In connection to the event in Gothenburg, there is a one-day seminar at Jonsered Manor: “Freedom of Expression & Politics of Memory – The Battle for History and the Fight for the Present”. More information:

Event details:

“I felt there was a need in Hungarian children’s literature to talk about difference since there has been so much radical propaganda against difference of any kind under the Orbán regime,” said Hungarian writer Zsófia Bán in our recent Budapest & Beyond series that took place in May. Talking to A. L. Kennedy and Rosie Goldsmith, she described how her children’s book, Vagánybagoly és a harmadik Á, avagy Mindenki lehet más, which among other strong characters features a girl with two moms, was publicly torn up by a far-right MP in the lobby of the office building of the parliament in Budapest.

The recent developments in Hungary, with new bans in place, have not made this or the other talks in this series lose any of their urgency and topicality. On the contrary.

Meanwhile, Hungary’s leading intellectual magazine, Élet és Irodalom, has published a special supplement featuring all the Budapest & Beyond talks. In addition, the Hungarian translations were also made available online. Moreover, both Voxeurop and Eurozine have started to publish English transcripts of the talks. We feel much pride that these conversations have reached and will reach an even bigger audience this way.

Our marvelous panel “Between Critique and Cohesion. Art and Culture in Divided Societies” with Jan Carson, László Földényi, and Iryna Vidanava can now be viewed online. We extend our gratitude to the German Hygiene Museum in Dresden who put together a wonderful inclusive & international ‘Geteilte Heimaten’ congress.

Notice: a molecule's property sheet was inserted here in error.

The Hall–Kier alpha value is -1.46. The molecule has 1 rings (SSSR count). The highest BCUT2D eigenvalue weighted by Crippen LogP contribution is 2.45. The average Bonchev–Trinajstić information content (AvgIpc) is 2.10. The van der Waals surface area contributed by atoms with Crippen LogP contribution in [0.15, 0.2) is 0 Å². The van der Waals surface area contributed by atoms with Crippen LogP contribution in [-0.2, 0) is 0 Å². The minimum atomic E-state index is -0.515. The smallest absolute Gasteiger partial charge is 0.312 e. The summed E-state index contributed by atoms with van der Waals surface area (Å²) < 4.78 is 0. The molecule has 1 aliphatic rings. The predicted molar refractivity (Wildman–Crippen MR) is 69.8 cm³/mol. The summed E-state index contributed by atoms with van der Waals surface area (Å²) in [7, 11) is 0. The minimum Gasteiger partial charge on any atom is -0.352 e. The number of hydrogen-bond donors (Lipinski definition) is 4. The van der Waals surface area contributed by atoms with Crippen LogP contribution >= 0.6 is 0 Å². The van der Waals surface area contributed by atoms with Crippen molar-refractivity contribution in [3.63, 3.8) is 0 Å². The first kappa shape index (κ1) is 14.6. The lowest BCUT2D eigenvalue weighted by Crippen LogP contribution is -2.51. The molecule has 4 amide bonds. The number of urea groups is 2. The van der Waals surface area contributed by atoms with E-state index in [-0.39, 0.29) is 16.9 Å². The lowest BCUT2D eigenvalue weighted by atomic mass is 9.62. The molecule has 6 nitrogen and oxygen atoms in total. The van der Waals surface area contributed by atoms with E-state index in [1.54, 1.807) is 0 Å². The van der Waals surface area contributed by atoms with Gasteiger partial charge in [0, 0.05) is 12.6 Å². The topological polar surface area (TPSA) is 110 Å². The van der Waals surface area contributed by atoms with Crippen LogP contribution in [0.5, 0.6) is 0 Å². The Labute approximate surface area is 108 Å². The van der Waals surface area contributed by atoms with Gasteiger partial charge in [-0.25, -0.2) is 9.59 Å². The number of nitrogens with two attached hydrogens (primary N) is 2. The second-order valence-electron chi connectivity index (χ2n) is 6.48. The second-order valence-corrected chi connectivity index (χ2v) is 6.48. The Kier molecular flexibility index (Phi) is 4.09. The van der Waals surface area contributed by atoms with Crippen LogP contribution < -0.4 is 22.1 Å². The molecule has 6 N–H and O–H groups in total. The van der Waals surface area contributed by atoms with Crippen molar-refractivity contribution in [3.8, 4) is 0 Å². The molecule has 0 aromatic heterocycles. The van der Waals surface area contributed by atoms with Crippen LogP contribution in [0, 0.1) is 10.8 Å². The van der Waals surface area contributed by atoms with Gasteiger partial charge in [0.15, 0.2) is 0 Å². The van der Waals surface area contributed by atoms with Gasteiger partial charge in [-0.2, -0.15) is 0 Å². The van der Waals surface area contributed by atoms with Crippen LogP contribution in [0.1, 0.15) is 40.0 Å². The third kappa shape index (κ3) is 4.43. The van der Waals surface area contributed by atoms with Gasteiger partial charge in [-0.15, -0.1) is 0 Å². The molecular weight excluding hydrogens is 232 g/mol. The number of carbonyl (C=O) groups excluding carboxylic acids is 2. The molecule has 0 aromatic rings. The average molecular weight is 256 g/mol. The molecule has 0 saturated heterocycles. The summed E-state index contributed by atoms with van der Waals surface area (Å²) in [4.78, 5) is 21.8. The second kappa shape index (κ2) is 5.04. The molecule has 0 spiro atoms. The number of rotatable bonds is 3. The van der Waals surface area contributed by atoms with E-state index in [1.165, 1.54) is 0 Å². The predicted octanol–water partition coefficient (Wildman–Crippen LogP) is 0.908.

We would like to extend our sincere gratitude to all Debates on Europe: Budapest & Beyond. Defending Intellectual Freedom participants. It’s been a wonderful and joyous experience, despite the tough subjects and geographical distances.

All talks can be viewed online.

Over the course of the next four days we will explore and discuss the crisis of democracy in Hungary but also in Poland and elsewhere in Europe.

Join us this evening for the opening talk of the series: Réka Kinga Papp and Gian-Paolo Accardo will press Timothy Garton Ash on the EU’s deepest weaknesses, political optimism, and whether crises are necessary for democratic renewal.

Tonight at 7PM (CET)

All events take place exclusively online and are available on our Budapest & Beyond page & YouTube channel.

We are looking forward to our event ‘Between Critique and Cohesion. Art and Culture in Divided Societies’ as part of the ‘Geteilte Heimaten’ congress, organised by the German Hygiene Museum in Dresden. The congress, planned for last year, will now take place online from 10-12 May 2021. Our panel includes author Jan Carson (Northern Ireland), writer and academic László Földényi (Hungary) and journalist Iryna Vidanava (Belarus) and will take place on 11 May 2021 at 7pm CET time. The panel will be moderated by Carl Henrik Fredriksson.

Registration for the congress is open until 30 April.

You can view all registration details and the full programme here.

The first event in the Debates on Europe series took place in Budapest in 2012. Meanwhile, almost a decade on, Hungarian “illiberal democracy” has developed into one of the biggest challenges facing the European integration project.

So, it is high time to revisit the issue of Hungarys role in Europe. We are happy to present our programme for Debates on Europe: Budapest & Beyond. Defending Intellectual Freedom. In five events from 4 to 7 May, Zsófia Bán, Győző Ferencz, Anna Gács, Timothy Garton Ash, Rüdiger Görner, Barbara Stollberg-Rilinger and other wonderful participants will discuss the importance of academic and artistic freedom and what it actually is.

You can view the full programme here. The events will take place exclusively online and will be available on our website and our YouTube channel. For general updates, please follow our Twitter account. No registration is necessary.